Dear Sex Addict: A Letter about Your Brain

Dear Sex Addict Husband:

Hi. I know I can seem like a bit of a scary person to you. I’m the woman who keeps encouraging your wife to call you on your stuff. I tell her to use her voice. I encourage her to feel her feelings without judgment (including the feelings she was having when she smashed the router last weekend).

However, I work with husbands as well (in a couple’s setting). As someone who had my own issues with porn as a child (starting at age 6) I have more empathy for you than you might think. That’s why I thought I’d take a week to talk to you… and I thought I’d even talk to you on your terms, about a topic I know you love.

We’re Talking Brain Science

In May, I had the privilege to attend (and even speak at) the New Zealand Christian Counsellor’s Association. The keynote speaker was Rowan Atkins’ (Mr. Bean’s) doppelganger: a psychiatrist by the name of Curt Thompson. Curt is one of those awesome neuroscience gurus… and he’s actually funnier than Mr. Bean. Consider looking him up on YouTube.

Curt gave me a number of ideas to pass on to you about how you can strengthen brain plasticity, thus predisposing it to change (e.g. healing from addiction). These include:

  • Aerobic exercise – at least 10 minutes/day, 30 is better yet.
  • Sufficient sleep – of a good quality. For good quality sleep, leave two hours between screen time and retiring; also those hours prior to midnight are the most important so try and get at least a couple of them.
  • Healthy diet –it’s not just what you eat, but how; don’t eat too much or too fast – try and take 30 mins to eat a meal.
  • Mindfulness — this means paying attention to our feelings, our environment (including the people in it), what’s going on in our bodies. Curt says: “what we pay attention to we remember, and what we remember becomes our anticipated future.”
  • Meaningful novelty—take up a new hobby or learn something new (e.g. an instrument).
  • Deeply connected interpersonal relationships — this involves vulnerability and being known. It also means allowing ourselves to feel. As Curt told us: “emotion is the energy around which the brain organizes itself.”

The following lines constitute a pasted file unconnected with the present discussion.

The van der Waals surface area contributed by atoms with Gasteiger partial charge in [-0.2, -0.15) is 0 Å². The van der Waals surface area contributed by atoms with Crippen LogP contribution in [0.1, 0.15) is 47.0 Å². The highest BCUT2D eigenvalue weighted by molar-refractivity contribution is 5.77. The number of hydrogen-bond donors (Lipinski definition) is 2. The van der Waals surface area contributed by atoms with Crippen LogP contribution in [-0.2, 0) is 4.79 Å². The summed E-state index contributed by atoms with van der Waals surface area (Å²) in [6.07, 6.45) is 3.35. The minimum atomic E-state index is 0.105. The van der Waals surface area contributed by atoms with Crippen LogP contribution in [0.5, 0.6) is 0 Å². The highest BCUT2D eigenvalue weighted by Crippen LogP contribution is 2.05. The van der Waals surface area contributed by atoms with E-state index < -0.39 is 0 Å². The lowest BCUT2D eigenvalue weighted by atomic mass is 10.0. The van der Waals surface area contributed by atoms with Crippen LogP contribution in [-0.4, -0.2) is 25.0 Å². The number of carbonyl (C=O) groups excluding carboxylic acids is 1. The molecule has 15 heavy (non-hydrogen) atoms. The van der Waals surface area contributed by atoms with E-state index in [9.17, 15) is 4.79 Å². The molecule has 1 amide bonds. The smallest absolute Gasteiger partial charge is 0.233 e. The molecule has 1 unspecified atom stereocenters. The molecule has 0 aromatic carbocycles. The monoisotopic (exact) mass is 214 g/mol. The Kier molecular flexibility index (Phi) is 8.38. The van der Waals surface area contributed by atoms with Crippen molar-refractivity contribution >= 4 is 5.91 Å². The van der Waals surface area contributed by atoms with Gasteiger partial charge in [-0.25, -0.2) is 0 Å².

We need relational interactions for our minds to emerge – Curt Thompson

So much of what we learned at the NZCCA weekend was about how our brains need each other and God. We need brain-to-brain (or heart-to-heart) connection for our brains to grow and mature. We need that connection to learn to regulate our emotions – so that we don’t run to bad coping mechanisms when we are struggling with shame, hurt or low-self-worth. Curt told us, “We are not made to regulate (emotions) by ourselves – this is meant to be done in community.” When we are vulnerable with someone and they hold our gaze and make a safe space for our feelings, they are helping our brains learn to regulate.

That’s where your wife (maybe) comes in. Allowing her to know you deeply (including all the stuff you swore you’d never tell anyone about) is going to help your brain to heal and grow. Connecting with her vulnerably— i.e., being honest about the shame and pain (rather than being defensive, minimising or blaming)—is going to grow your brain’s capacity to deal with the pain of this world in healthy ways.

Regulate your emotions or they will regulate you – Curt Thompson

Now, pick your timing wisely here. Your wife has been eviscerated by your betrayal. She doesn’t actually owe you… well, anything. However, many betrayed wives are willing (in many instances) to walk with a husband who is able to be honest about his sin, and transparent about his weakness. If you are willing to regularly reach out to her and try to enter into her world, she will probably respond well. If she doesn’t at first, remember what I said above about what she owes you… and try again later. Whatever you do— for her sake and yours — keep trying to make that connection.

Now your wife is likely to need more help than you regulating her emotions – at least initially. In that highly likely scenario, you should be looking to get some of your personal support from a qualified, specialist counsellor and a support group that, like Jesus, is full of truth and grace.

Whoever claims to love God yet hates a brother or sister is a liar. For whoever does not love their brother and sister, whom they have seen, cannot love God, whom they have not seen.” – 1 John 4:20

The more I understand about neuroscience the more brilliant I realize the bible is. If you choose to comfort yourself with mistresses (virtual or real), you will come to hate your wife: your own internal shame (and high-jacked brain) will see to it. If you choose to connect—eyeball to eyeball, heart-to-heart—with your wife (whom you can see), you will, in-time, addiction-proof your brain. You will grow in maturity, the fruits of the spirit and in the ability to, one day, love (connect with, regulate through) the God you can’t see.

In connecting intimately with each other we are practicing for heaven. Keep practicing. See her, and let her see you.


Lisa Taylor writes more to men struggling with addictive sexual behaviors, and their wives’, in the Beyond Betrayal Couples' Guide.


A song for you husbands from Australia's Paul Coleman Trio.